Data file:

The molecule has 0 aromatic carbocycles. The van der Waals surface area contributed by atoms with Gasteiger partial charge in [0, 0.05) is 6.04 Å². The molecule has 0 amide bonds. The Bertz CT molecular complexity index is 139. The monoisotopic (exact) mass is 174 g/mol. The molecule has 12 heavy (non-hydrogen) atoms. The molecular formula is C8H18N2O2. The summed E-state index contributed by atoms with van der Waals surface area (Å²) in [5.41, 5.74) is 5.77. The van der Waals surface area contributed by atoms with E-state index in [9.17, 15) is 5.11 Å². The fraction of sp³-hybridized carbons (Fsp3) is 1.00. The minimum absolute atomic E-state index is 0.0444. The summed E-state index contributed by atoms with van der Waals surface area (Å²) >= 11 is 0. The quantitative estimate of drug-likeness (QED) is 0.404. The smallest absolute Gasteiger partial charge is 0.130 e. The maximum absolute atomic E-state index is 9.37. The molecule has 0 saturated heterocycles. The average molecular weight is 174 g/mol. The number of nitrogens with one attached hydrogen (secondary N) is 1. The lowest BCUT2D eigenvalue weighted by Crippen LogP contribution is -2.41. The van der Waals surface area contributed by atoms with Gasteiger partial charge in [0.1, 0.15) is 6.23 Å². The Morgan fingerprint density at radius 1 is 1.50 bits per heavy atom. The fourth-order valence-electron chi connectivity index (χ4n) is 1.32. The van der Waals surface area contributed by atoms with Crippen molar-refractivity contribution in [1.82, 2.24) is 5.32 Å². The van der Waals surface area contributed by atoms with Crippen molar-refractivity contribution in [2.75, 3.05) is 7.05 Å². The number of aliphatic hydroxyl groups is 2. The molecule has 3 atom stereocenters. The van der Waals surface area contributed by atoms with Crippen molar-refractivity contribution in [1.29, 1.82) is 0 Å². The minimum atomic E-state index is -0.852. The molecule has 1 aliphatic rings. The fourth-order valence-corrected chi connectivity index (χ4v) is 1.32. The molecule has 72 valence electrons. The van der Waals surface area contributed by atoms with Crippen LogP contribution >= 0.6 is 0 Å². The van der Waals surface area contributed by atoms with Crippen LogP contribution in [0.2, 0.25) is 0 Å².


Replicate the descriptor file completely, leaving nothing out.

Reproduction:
The molecule has 0 aromatic carbocycles. The van der Waals surface area contributed by atoms with Gasteiger partial charge in [0, 0.05) is 6.04 Å². The molecule has 0 amide bonds. The Bertz CT molecular complexity index is 139. The monoisotopic (exact) mass is 174 g/mol. The molecule has 12 heavy (non-hydrogen) atoms. The molecular formula is C8H18N2O2. The summed E-state index contributed by atoms with van der Waals surface area (Å²) in [5.41, 5.74) is 5.77. The van der Waals surface area contributed by atoms with E-state index in [9.17, 15) is 5.11 Å². The fraction of sp³-hybridized carbons (Fsp3) is 1.00. The minimum absolute atomic E-state index is 0.0444. The summed E-state index contributed by atoms with van der Waals surface area (Å²) >= 11 is 0. The quantitative estimate of drug-likeness (QED) is 0.404. The smallest absolute Gasteiger partial charge is 0.130 e. The maximum absolute atomic E-state index is 9.37. The molecule has 0 saturated heterocycles. The average molecular weight is 174 g/mol. The number of nitrogens with one attached hydrogen (secondary N) is 1. The lowest BCUT2D eigenvalue weighted by Crippen LogP contribution is -2.41. The van der Waals surface area contributed by atoms with Gasteiger partial charge in [0.1, 0.15) is 6.23 Å². The Morgan fingerprint density at radius 1 is 1.50 bits per heavy atom. The fourth-order valence-electron chi connectivity index (χ4n) is 1.32. The van der Waals surface area contributed by atoms with Crippen molar-refractivity contribution in [1.82, 2.24) is 5.32 Å². The van der Waals surface area contributed by atoms with Crippen molar-refractivity contribution in [2.75, 3.05) is 7.05 Å². The number of aliphatic hydroxyl groups is 2. The molecule has 3 atom stereocenters. The van der Waals surface area contributed by atoms with Crippen molar-refractivity contribution in [1.29, 1.82) is 0 Å². The minimum atomic E-state index is -0.852. The molecule has 1 aliphatic rings. The fourth-order valence-corrected chi connectivity index (χ4v) is 1.32. The molecule has 72 valence electrons. The van der Waals surface area contributed by atoms with Crippen LogP contribution >= 0.6 is 0 Å². The van der Waals surface area contributed by atoms with Crippen LogP contribution in [0.2, 0.25) is 0 Å².